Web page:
John P. Harrington, Ph.D., has worked to develop new graduate and undergraduate degree programs at Rensselaer.
Photo courtesy of Rensselaer/Kris Qua

John P. Harrington, Ph.D., has been named dean of the faculty of arts and sciences at Fordham.

The appointment of Harrington, currently dean of the School of Humanities, Arts, and Social Sciences and professor of humanities at Rensselaer Polytechnic Institute in Troy, N.Y., was announced by Stephen Freedman, Ph.D., senior vice president/chief academic officer at Fordham.

“Scholarship, academic leadership and research experience are the three key qualities we were looking for in a new dean of faculty of arts and sciences,” Freedman said. “Dr. Harrington is abundantly qualified in those areas, and is a excellent choice to help nurture faculty as Fordham comes into its own as a top-tier university.”

Harrington, whose appointment is effective July 1, began his academic career in 1985 as assistant professor of English and director of composition at St. Peter’s College in Jersey City. He was professor of humanities at the Cooper Union, where he served as the founding director of the Center for Writing and Speaking, founder and director of the Humanities Gallery, director of the Cooper Union Library, chair of Academic Council, and dean of the faculty of humanities and social sciences from 1992 to 2002.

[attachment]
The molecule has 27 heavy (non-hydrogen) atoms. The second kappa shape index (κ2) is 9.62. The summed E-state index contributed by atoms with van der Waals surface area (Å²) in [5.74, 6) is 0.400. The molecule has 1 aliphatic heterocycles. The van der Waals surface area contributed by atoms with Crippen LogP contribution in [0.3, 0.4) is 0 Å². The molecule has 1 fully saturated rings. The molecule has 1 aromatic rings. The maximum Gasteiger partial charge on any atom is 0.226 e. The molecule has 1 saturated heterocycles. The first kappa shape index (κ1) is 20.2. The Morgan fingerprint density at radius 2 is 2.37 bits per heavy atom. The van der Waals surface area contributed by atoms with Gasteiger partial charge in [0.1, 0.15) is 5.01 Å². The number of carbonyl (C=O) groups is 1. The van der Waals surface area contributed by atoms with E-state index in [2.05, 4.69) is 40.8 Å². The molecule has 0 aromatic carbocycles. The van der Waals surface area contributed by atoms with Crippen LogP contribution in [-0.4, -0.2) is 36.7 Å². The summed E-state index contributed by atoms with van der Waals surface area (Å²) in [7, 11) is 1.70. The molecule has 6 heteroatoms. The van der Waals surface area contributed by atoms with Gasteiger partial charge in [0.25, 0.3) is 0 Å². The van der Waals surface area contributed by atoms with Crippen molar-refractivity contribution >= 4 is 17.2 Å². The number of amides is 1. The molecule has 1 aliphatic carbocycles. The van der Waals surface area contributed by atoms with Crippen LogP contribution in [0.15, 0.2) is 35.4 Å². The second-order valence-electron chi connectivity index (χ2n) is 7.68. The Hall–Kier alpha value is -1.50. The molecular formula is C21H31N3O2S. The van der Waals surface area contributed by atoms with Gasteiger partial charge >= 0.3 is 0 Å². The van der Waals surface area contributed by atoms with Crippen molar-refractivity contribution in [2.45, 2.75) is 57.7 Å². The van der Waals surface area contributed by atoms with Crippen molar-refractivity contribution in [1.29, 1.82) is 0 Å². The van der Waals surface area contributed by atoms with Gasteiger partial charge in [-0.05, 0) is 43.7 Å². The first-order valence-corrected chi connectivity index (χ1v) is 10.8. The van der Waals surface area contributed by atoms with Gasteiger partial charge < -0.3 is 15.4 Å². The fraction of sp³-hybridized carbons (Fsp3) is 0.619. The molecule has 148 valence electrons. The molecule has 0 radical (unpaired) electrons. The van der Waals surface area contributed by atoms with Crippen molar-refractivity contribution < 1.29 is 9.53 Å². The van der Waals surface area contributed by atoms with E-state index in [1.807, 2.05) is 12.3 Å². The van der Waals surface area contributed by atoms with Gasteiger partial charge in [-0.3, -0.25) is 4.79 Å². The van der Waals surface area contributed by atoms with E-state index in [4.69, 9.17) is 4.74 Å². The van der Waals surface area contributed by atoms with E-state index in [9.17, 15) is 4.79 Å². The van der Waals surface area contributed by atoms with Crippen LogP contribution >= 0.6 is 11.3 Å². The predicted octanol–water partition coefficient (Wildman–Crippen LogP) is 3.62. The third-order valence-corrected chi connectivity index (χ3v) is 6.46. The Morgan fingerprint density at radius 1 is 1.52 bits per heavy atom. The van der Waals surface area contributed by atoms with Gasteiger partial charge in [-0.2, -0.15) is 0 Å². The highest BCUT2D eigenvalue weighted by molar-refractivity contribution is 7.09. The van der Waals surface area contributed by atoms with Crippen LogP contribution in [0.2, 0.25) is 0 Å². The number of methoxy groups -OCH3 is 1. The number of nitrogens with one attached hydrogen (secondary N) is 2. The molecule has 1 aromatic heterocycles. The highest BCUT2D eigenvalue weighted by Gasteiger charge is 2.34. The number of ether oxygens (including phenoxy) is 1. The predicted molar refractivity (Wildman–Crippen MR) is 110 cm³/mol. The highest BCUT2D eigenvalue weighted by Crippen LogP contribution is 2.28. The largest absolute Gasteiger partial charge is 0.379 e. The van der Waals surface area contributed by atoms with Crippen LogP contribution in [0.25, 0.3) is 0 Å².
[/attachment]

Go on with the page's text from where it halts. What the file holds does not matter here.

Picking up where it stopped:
Harrington is the author of The Life of the Neighborhood Playhouse on Grand Street (Syracuse University Press, 2008), which was nominated for the American Theatre Book of the Year by the Theatre Historical Society of America.

He has edited several volumes on Irish theatre, and co-edited The Future of Irish Studies: Report from the Irish Forum Florence 2005 (Prague: Center for Irish Studies, Charles University, 2006) andPolitics and Performance in Contemporary Northern Ireland (University of Massachusetts Press, 1999). He has also published numerous scholarly essays and reviews and has given many presentations and invited lectures.

“The chance to join Fordham is a fantastic opportunity for me,” Harrington said. “My New York history and also my family history have always made me very aware of Fordham’s great faculty and academic strengths. I think Fordham is extraordinarily well-poised to achieve the very ambitious goals so well articulated in the ‘Toward 2016’ strategic plan. It is a privilege to be invited to join the effort to complete that plan.”

Since 2002, Harrington has worked to develop new graduate and undergraduate degree programs with the deans and faculty at Rensselaer, where the number of humanities and social science degrees granted tripled between 2000 and 2008. Rensselaer increased admitted students 20 percent per year from 2002 to 2006, and increased and diversified the undergraduate population and portfolio of majors during his tenure there.

“It is no secret that change is coming to academia, and with that change comes the opportunity for growth and renewal,” said Joseph M. McShane, S.J., president of Fordham. “Therefore it is fitting that we appoint as dean of the arts and sciences faculty someone who is adept at managing change, and whose scholarly and leadership experience give him the skills to help guide our faculty and our University into a position of preeminence.”